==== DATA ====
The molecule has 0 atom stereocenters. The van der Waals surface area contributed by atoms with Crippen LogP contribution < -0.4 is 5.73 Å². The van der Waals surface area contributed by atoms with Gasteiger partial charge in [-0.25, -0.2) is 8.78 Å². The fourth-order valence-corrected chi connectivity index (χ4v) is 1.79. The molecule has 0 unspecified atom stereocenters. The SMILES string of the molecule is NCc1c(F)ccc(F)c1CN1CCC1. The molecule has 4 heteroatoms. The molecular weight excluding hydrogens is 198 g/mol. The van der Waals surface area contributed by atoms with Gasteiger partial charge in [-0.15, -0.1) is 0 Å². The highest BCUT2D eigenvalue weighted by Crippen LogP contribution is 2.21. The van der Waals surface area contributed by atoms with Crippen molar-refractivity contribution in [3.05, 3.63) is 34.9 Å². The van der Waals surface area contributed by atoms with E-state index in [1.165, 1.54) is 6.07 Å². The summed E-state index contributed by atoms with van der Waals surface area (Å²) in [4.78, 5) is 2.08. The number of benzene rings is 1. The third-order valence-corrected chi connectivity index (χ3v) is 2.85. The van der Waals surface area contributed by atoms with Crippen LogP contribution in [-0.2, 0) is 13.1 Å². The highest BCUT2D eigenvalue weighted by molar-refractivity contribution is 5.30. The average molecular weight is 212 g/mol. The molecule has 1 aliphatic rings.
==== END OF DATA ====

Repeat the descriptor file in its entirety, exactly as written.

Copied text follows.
The molecule has 0 atom stereocenters. The van der Waals surface area contributed by atoms with Crippen LogP contribution < -0.4 is 5.73 Å². The van der Waals surface area contributed by atoms with Gasteiger partial charge in [-0.25, -0.2) is 8.78 Å². The fourth-order valence-corrected chi connectivity index (χ4v) is 1.79. The molecule has 0 unspecified atom stereocenters. The SMILES string of the molecule is NCc1c(F)ccc(F)c1CN1CCC1. The molecule has 4 heteroatoms. The molecular weight excluding hydrogens is 198 g/mol. The van der Waals surface area contributed by atoms with Gasteiger partial charge in [-0.15, -0.1) is 0 Å². The highest BCUT2D eigenvalue weighted by Crippen LogP contribution is 2.21. The van der Waals surface area contributed by atoms with Crippen molar-refractivity contribution in [3.05, 3.63) is 34.9 Å². The van der Waals surface area contributed by atoms with E-state index in [1.165, 1.54) is 6.07 Å². The summed E-state index contributed by atoms with van der Waals surface area (Å²) in [4.78, 5) is 2.08. The number of benzene rings is 1. The third-order valence-corrected chi connectivity index (χ3v) is 2.85. The van der Waals surface area contributed by atoms with Crippen LogP contribution in [-0.2, 0) is 13.1 Å². The highest BCUT2D eigenvalue weighted by molar-refractivity contribution is 5.30. The average molecular weight is 212 g/mol. The molecule has 1 aliphatic rings.